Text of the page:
SUNSET BEACH, O‘ahu — The ASP Athlete Rules and Discipline Committee announced Monday that the Coco Ho -in/interference incident, which occurred Thursday, Nov. 20, at the Reef Hawaiian Pro in Hale‘iwa, O‘ahu, has been resolved.
After conducting numerous interviews and reviewing written accounts of the incident prepared by spectators, athletes, ASP judges, and other officials, and after carefully reviewing videotape of the incident and subsequent press accounts from the involved athletes, ASP rules judge Robert Gerard has determined that the incident was not only unfortunate, but should not have occurred.
Gerard’s ruling involves no monetary fine for Coco Ho, but rather involved a lengthy counseling session and orientation to the rules and the protocol of expected sportsmanlike behavior during ASP events. Robert emphasized that Ho was not only 100 percent cooperative and professional during the course of his investigation, but is nothing short of “heartbroken” over the incident and the subsequent controversy.
Gerard also received detailed input from the ASP technical committee during his investigation.
According to Gerard, “Coco is a fine young athlete and person and as a result of my investigation, notwithstanding the countless opinions being thrown about in the surf media and blogs, I am completely satisfied that this incident was the result of over-zealousness in the dying moments of a final heat by a 17-year-old competitor who was simply trying to get a score and qualify for the ASP Women’s World Tour. I could go on in great detail about what was going on in Coco’s mind at the time of -in/interference, but I am convinced that it was not directed toward harming Layne Beachley’s efforts to secure a win.”
Gerard added that the incident was particularly unfortunate in that Beachley has been an outstanding seven-time ASP women’s world champion, and has been one the finest female athletes to grace the sport. Since this is her retirement year, to be deprived of the opportunity to win an event in an exciting clutch situation is surely a major disappointment to Beachley. Having reviewed the videotape of the heat, Gerard did agree that the wave in question presented Beachley an opportunity to attain the score of 6.83 she needed to win the event. True to her level of professionalism, Beachley chose not to weigh in during the investigation, but rather to accept Ho’s apology and to focus on the upcoming Roxy Pro at Sunset Beach, which started yesterday.
As for the winner of the heat and the event, Carissa Moore, Gerard concluded that Moore had absolutely nothing to do with the incident and that Carissa should be proud of her win and of her ongoing success in the sport. “Carissa and her dad Chris contributed to my investigation in the professional fashion that I expect of all ASP athletes.”
During the investigation Gerard did learn from several sources that many young surfers are being trained to “go for broke” and get any wave possible if time is running low and they are behind in a heat without proper regard to the -in/interference rules. Gerard believes that strategy is potentially dangerous (particularly in large surf) and that it also does not fit within the spirit of the ASP’s sportsmanship requirements.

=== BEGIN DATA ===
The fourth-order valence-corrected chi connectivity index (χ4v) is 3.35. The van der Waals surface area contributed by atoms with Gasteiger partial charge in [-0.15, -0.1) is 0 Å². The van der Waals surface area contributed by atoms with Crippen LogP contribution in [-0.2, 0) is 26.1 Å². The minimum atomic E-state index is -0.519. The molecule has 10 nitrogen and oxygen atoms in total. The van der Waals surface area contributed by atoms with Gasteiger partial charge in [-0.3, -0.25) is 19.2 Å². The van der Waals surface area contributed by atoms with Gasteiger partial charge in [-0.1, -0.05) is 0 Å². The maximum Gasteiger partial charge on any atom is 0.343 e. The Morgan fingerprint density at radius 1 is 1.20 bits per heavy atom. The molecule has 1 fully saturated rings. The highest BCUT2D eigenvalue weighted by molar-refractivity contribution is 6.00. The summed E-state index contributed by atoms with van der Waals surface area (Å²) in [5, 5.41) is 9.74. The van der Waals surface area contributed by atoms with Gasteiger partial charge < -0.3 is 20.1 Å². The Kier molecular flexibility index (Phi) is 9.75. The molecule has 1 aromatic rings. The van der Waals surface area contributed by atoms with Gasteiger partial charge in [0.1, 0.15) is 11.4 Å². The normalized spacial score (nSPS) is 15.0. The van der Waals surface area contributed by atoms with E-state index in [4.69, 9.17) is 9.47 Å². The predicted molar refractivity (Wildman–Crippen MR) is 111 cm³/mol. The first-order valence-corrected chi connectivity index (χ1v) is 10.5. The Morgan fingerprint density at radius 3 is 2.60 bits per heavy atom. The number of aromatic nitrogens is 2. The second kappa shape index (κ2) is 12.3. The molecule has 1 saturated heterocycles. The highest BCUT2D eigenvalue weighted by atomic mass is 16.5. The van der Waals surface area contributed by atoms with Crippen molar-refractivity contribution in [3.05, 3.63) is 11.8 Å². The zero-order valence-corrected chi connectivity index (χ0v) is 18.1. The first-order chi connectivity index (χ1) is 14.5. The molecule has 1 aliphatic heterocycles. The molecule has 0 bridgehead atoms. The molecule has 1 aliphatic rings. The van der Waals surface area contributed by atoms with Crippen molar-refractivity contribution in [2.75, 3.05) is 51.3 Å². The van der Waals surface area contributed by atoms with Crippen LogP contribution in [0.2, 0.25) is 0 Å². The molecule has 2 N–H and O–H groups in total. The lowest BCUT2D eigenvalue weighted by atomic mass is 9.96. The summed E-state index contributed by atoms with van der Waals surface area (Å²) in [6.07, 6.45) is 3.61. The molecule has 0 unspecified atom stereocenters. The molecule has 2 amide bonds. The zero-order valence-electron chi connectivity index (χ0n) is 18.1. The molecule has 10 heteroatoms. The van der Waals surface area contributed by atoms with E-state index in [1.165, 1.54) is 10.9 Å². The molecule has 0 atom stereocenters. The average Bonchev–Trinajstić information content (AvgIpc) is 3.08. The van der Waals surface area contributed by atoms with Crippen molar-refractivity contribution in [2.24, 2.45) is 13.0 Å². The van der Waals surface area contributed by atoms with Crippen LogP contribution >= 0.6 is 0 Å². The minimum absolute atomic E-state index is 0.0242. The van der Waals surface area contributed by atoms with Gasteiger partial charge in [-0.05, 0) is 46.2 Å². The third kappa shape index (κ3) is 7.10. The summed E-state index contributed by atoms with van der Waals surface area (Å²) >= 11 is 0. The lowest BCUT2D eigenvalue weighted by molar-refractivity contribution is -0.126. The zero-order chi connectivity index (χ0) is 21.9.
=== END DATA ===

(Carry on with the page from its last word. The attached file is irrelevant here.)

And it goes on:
Gerard will promptly work with the ASP Technical Committee to evaluate the ASP Rules regarding “intentional” -ins and interferences. Currently, the only ASP penalty for a -in/interference on another surfer is an interference call during the heat. The current penalty for a second -in/interference during a heat is removal from the heat and a $500 fine.
When asked about the applicability of the ASP’s unsportsmanlike conduct rule to the Ho situation, Gerard determined that it simply did not apply given Ho’s state of mind. To determine that Ho that was in violation of that rule, Gerard would have had to determine that Ho thought through the entire scenario and purposely pedaled in to help Carissa Moore seal the win.
According to Gerard, “despite various reports to the contrary, some of which misquote Ho, the facts simply did not bear out any such conclusion. Concluding that this was some sort of conspiracy between Ho and Moore is wrong and it does a great injustice to these two young athletes. Both Coco and Carissa are rising stars in the sport and they are both anxious to play by the rules. Moreover, as very gifted Hawaiian surfers they are also both keenly aware of the special role that aloha plays as a foundational element of surfing.”
For her part, Ho states, “I feel so badly about this incident, especially since it involved Layne who I hold in such high regard and who has done so much for women’s surfing. I have certainly learned a lot from this whole experience and I am stoked that the ASP did not just go by the rumors and the press, but worked with me and my coach and my family to make sure I got to apologize and use this as a learning tool. For me, I just want to look forward and be the best I can be and I want to do everyone proud including my family, my sponsors, Hawai‘i, my country and the sport.”